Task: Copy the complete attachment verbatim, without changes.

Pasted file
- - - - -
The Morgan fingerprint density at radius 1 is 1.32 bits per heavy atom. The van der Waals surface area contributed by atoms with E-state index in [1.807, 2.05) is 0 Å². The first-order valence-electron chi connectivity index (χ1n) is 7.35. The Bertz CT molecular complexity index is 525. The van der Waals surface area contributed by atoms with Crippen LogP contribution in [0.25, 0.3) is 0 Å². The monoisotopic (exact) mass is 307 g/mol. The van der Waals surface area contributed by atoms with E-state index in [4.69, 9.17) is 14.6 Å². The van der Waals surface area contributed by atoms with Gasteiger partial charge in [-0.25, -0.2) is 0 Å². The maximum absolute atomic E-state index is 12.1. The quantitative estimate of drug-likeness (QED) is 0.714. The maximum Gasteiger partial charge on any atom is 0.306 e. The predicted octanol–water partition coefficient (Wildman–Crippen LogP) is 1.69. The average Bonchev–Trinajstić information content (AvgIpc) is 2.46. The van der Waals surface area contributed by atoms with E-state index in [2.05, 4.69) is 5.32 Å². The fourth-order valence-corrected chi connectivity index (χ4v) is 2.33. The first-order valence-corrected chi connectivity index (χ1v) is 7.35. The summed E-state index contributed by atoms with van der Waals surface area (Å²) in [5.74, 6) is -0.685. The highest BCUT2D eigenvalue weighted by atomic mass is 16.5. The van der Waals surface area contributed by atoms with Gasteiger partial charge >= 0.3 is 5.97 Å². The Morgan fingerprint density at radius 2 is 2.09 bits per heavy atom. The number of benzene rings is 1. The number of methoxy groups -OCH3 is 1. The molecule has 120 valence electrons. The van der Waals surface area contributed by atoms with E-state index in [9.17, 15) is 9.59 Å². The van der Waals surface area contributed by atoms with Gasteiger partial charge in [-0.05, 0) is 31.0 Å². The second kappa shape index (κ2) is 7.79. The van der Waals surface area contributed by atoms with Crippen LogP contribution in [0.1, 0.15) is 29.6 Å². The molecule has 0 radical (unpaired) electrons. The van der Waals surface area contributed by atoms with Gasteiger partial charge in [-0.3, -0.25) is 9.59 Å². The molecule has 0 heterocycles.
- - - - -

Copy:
The Morgan fingerprint density at radius 1 is 1.32 bits per heavy atom. The van der Waals surface area contributed by atoms with E-state index in [1.807, 2.05) is 0 Å². The first-order valence-electron chi connectivity index (χ1n) is 7.35. The Bertz CT molecular complexity index is 525. The van der Waals surface area contributed by atoms with Crippen LogP contribution in [0.25, 0.3) is 0 Å². The monoisotopic (exact) mass is 307 g/mol. The van der Waals surface area contributed by atoms with E-state index in [4.69, 9.17) is 14.6 Å². The van der Waals surface area contributed by atoms with Gasteiger partial charge in [-0.25, -0.2) is 0 Å². The maximum absolute atomic E-state index is 12.1. The quantitative estimate of drug-likeness (QED) is 0.714. The maximum Gasteiger partial charge on any atom is 0.306 e. The predicted octanol–water partition coefficient (Wildman–Crippen LogP) is 1.69. The average Bonchev–Trinajstić information content (AvgIpc) is 2.46. The van der Waals surface area contributed by atoms with E-state index in [2.05, 4.69) is 5.32 Å². The fourth-order valence-corrected chi connectivity index (χ4v) is 2.33. The first-order valence-corrected chi connectivity index (χ1v) is 7.35. The summed E-state index contributed by atoms with van der Waals surface area (Å²) in [5.74, 6) is -0.685. The highest BCUT2D eigenvalue weighted by atomic mass is 16.5. The van der Waals surface area contributed by atoms with Gasteiger partial charge >= 0.3 is 5.97 Å². The Morgan fingerprint density at radius 2 is 2.09 bits per heavy atom. The number of benzene rings is 1. The number of methoxy groups -OCH3 is 1. The molecule has 120 valence electrons. The van der Waals surface area contributed by atoms with E-state index in [9.17, 15) is 9.59 Å². The van der Waals surface area contributed by atoms with Gasteiger partial charge in [-0.05, 0) is 31.0 Å². The second kappa shape index (κ2) is 7.79. The van der Waals surface area contributed by atoms with Crippen LogP contribution in [0.1, 0.15) is 29.6 Å². The molecule has 0 radical (unpaired) electrons. The van der Waals surface area contributed by atoms with Gasteiger partial charge in [-0.3, -0.25) is 9.59 Å². The molecule has 0 heterocycles.